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Arrivederci, Roma

Saints, turtles, and flying donkeys.

rain 66 °F

It's a rainy Thursday on May 22nd, our final day in Rome. Today, we're going to do a little cleanup work, visiting some areas of Rome we have yet to see. We start off the day with a short walk, just a few blocks from our apartment, to visit the Fontana delle Tartarughe, the "Fountain of the Turtles".

The fountain is located in the Piazza Mattei. Orginally, it sported water-spouting dolphins instead of turtles, held in the air by the figures surrounding the basin. Unfortunately, the aqueduct serving this piazza just didn't have enough velocity to support all those dolphins, and all they did was dribble. They were removed and placed on a more appreciative fountain elsewhere.

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About 75 years later, someone realized the figures looked a bit ridiculous reaching into the air, since they were no longer holding dolphins. An artist, probably Bernini, was hired to cast some turtles and add them to the rim of the basin, giving those outstretched fingers something to tickle.

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Next stop is Castel Sant' Angelo, across the river. We brave the gauntlet of living statues and jelly monster vendors that ply their trade on the Ponte Sant' Angelo. Security police shoo them away, but it's like trying to hold back the ocean with a teaspoon...as soon as one vendor vacates, another trickles into his space.

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Castel Sant' Angelo was originally the tomb of the Roman Emperor Hadrian. It resembled an enormous drum, with a man-made hill full of trees atop it. By the early 5th century, it had been incorporated into the defensive walls and turned into a military fortress. In the 15th century, the Popes decided it would make a great castle, and began adding Papal apartments to it, dedicating it to the Archangel Michael.

Inside, a wide spiral ramp winds around the drum:

Eventually, you climb a stairway to emerge into the sunlight in the Courtyard of the Angels.

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Congratulations! In ascending that stairway, you've passed through one thousand years of history!

The Papal apartments are all museum spaces now. A temporary exhibit has been set up, highlighting art and archaeology that had been stolen and recovered. This fossil, part of that collection, catches our eye.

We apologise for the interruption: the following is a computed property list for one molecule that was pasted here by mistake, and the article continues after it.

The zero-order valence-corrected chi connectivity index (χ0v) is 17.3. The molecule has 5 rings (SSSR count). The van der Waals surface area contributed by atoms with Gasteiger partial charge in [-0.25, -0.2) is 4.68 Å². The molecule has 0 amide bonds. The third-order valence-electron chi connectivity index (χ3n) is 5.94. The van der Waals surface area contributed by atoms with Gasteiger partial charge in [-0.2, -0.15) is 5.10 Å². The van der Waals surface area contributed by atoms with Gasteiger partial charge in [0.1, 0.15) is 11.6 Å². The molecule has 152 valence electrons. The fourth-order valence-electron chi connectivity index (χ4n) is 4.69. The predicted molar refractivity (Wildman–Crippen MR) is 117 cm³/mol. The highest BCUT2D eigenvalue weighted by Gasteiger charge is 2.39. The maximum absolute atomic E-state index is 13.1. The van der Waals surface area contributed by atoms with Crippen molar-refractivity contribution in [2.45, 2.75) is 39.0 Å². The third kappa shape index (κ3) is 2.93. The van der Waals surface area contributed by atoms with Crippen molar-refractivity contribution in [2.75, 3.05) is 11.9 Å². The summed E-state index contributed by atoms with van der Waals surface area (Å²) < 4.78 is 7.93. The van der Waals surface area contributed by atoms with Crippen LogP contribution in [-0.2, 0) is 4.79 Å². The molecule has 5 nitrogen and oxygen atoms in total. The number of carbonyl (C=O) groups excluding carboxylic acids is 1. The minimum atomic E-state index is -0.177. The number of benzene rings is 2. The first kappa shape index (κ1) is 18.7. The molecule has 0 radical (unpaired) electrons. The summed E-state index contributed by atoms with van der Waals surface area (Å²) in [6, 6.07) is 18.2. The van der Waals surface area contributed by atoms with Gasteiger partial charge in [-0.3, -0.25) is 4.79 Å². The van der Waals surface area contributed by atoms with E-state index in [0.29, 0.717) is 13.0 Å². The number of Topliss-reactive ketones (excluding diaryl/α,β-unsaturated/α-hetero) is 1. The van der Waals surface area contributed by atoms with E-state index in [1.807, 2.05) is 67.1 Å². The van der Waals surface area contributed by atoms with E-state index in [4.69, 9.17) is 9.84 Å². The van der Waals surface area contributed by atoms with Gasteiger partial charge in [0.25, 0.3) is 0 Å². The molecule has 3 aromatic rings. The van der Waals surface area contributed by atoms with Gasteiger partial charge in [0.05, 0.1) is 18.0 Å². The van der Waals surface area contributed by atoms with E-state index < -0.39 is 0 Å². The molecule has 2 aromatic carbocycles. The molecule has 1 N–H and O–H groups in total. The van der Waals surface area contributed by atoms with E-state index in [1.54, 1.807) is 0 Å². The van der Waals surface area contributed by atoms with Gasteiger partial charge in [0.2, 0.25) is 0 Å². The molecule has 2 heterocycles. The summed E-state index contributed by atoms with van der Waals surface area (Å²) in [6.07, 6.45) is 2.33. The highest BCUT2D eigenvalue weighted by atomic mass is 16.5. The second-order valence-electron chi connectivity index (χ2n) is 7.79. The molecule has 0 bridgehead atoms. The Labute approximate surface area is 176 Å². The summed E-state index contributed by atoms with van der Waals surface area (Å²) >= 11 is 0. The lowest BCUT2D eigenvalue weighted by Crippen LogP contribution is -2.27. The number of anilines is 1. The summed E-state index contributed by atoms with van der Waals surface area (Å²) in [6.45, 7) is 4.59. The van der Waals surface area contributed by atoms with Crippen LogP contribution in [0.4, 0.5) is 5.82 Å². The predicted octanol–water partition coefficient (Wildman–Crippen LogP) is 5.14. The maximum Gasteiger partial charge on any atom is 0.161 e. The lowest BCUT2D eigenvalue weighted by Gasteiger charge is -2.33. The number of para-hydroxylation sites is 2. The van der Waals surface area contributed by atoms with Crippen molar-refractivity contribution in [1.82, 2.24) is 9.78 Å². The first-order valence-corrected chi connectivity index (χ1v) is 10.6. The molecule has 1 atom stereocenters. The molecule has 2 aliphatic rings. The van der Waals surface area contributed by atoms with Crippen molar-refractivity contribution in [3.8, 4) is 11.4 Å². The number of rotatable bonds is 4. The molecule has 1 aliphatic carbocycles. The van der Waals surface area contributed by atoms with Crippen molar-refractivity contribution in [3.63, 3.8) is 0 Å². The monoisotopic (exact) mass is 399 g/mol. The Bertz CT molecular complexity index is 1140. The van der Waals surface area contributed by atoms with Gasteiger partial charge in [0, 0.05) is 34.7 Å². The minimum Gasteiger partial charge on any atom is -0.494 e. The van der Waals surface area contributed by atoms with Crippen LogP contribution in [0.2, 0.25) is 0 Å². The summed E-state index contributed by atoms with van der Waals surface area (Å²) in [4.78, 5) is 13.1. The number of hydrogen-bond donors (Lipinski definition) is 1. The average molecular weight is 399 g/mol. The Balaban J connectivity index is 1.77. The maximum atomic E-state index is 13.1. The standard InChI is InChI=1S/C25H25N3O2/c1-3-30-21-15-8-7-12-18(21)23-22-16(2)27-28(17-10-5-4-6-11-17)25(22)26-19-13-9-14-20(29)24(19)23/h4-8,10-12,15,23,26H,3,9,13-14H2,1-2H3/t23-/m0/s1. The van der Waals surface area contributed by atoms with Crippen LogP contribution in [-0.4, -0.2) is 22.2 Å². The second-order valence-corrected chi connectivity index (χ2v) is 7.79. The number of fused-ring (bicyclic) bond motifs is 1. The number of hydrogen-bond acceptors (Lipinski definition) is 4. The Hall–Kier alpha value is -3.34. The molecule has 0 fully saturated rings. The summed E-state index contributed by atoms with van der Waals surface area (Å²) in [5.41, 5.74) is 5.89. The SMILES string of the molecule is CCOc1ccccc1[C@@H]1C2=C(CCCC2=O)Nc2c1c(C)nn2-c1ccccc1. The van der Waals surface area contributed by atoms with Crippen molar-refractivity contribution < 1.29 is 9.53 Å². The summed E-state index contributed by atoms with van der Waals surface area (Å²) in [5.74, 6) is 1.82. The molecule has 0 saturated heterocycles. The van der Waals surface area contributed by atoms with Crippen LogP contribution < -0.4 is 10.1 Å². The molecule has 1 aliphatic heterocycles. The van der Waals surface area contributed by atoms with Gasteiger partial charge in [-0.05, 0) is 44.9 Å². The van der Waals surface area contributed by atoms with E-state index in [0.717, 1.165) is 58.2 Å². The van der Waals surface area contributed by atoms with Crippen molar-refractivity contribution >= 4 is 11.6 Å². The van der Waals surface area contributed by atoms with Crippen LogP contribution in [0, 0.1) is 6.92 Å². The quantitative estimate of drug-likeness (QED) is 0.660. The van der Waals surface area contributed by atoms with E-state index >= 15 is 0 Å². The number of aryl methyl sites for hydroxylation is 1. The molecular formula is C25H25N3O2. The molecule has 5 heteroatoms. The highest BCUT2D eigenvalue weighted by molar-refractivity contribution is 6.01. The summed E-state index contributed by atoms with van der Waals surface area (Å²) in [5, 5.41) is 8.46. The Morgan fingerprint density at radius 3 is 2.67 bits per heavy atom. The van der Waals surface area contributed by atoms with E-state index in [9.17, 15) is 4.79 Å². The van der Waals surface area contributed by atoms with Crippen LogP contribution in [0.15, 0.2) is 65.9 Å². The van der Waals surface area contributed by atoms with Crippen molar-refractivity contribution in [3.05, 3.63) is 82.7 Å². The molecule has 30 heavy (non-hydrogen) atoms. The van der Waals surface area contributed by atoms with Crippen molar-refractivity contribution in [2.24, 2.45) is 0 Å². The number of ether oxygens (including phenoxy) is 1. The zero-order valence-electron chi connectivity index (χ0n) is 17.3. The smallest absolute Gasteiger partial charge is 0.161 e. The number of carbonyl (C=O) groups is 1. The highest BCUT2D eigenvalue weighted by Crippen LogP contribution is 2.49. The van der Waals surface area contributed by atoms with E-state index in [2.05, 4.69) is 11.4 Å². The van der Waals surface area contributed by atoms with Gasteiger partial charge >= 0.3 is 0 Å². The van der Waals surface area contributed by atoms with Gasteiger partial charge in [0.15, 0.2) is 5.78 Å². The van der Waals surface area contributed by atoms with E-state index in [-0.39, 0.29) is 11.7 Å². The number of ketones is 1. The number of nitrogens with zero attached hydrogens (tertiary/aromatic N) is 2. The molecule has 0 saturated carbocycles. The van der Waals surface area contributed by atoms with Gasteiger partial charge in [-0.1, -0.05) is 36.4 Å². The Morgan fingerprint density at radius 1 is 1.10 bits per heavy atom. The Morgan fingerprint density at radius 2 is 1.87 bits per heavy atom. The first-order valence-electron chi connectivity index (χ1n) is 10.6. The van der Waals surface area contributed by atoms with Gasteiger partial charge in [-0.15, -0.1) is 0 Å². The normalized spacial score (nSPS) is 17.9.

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The exhibit has been constructed using false walls...we peek behind them, and spot the original collections of medieval weaponry that these rooms normally display. We're not too disappointed...the weapon collection at the Doges Palace in Venice was, in our opinion, much more comprehensive and entertaining.

Ascending from the courtyard, we begin passing bees carved into the ornamentation. We remember our history lesson from our first visit to Rome, and recall that these bees were the family symbol of the Barberini's, one of whom was elevated to Pope in the 1600's.

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We reach the highest point that tourists are permitted to go, just below the level of the massive statue of St. Michael brandishing his sword that crowns the structure. We have sweeping views of Rome and the Vatican from up here.

A Defensive gun carriage emplacement

A Defensive gun carriage emplacement

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The Tiber River

The Tiber River

St. Peter's Cathedral

St. Peter's Cathedral

Ponte Sant' Angelo. Note all the vendors and buskers lined up along both sides of the bridge.

Ponte Sant' Angelo. Note all the vendors and buskers lined up along both sides of the bridge.

St. Michael

St. Michael

Michael the Archangel

Michael the Archangel

Mine?

Mine?

Since we're in Vatican City anyway, we decide to make an attempt to climb the dome at St. Peter's. We head down to St. Peter's Square, but barricades are being put up just as we arrive. A conference of Bishops is about to begin, and St. Peter's is being closed to the public.

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Leaving the walls of the Vatican, we stop for a bite to eat at a small pizzeria with a single table. As we're eating, a woman comes begging at our table. Oddly, she's not looking for money...she actually wants some of our pizza. We give her a few pieces, and she wanders away.

We head back across the Ponte Sant' Angelo, and begin walking along the Tevere. At the next crossing, we see the impressive Palace of Justice.